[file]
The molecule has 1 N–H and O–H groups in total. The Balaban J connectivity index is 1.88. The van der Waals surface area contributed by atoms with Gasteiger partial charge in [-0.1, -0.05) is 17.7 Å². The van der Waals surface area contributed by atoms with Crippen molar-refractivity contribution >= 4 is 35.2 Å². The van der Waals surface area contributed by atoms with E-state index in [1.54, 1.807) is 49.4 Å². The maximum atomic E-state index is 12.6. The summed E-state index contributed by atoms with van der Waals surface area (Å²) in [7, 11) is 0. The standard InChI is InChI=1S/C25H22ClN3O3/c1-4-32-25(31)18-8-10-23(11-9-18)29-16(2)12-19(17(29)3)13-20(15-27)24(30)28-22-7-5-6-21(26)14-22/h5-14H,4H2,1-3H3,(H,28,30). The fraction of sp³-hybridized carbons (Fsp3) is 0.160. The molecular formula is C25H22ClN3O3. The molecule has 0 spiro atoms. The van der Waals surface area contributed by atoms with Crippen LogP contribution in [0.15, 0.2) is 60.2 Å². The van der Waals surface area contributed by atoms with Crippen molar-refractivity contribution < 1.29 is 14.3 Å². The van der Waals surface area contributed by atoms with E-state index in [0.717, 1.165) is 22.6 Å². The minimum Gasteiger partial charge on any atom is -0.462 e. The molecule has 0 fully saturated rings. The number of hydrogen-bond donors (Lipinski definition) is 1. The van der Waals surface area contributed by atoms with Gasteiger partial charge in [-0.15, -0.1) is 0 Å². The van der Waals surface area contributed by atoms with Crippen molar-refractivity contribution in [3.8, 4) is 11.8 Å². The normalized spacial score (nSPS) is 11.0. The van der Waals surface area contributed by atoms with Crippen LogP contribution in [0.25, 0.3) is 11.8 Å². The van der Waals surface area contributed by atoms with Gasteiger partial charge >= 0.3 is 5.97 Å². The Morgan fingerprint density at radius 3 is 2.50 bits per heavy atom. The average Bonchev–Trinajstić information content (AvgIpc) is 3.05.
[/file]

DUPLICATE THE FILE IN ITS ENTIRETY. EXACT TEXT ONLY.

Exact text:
The molecule has 1 N–H and O–H groups in total. The Balaban J connectivity index is 1.88. The van der Waals surface area contributed by atoms with Gasteiger partial charge in [-0.1, -0.05) is 17.7 Å². The van der Waals surface area contributed by atoms with Crippen molar-refractivity contribution >= 4 is 35.2 Å². The van der Waals surface area contributed by atoms with E-state index in [1.54, 1.807) is 49.4 Å². The maximum atomic E-state index is 12.6. The summed E-state index contributed by atoms with van der Waals surface area (Å²) in [7, 11) is 0. The standard InChI is InChI=1S/C25H22ClN3O3/c1-4-32-25(31)18-8-10-23(11-9-18)29-16(2)12-19(17(29)3)13-20(15-27)24(30)28-22-7-5-6-21(26)14-22/h5-14H,4H2,1-3H3,(H,28,30). The fraction of sp³-hybridized carbons (Fsp3) is 0.160. The molecular formula is C25H22ClN3O3. The molecule has 0 spiro atoms. The van der Waals surface area contributed by atoms with Crippen LogP contribution in [0.15, 0.2) is 60.2 Å². The van der Waals surface area contributed by atoms with Crippen molar-refractivity contribution < 1.29 is 14.3 Å². The van der Waals surface area contributed by atoms with E-state index in [0.717, 1.165) is 22.6 Å². The minimum Gasteiger partial charge on any atom is -0.462 e. The molecule has 0 fully saturated rings. The number of hydrogen-bond donors (Lipinski definition) is 1. The van der Waals surface area contributed by atoms with Gasteiger partial charge in [-0.15, -0.1) is 0 Å². The van der Waals surface area contributed by atoms with Crippen molar-refractivity contribution in [3.8, 4) is 11.8 Å². The normalized spacial score (nSPS) is 11.0. The van der Waals surface area contributed by atoms with Crippen LogP contribution in [0.25, 0.3) is 11.8 Å². The van der Waals surface area contributed by atoms with Gasteiger partial charge >= 0.3 is 5.97 Å². The Morgan fingerprint density at radius 3 is 2.50 bits per heavy atom. The average Bonchev–Trinajstić information content (AvgIpc) is 3.05.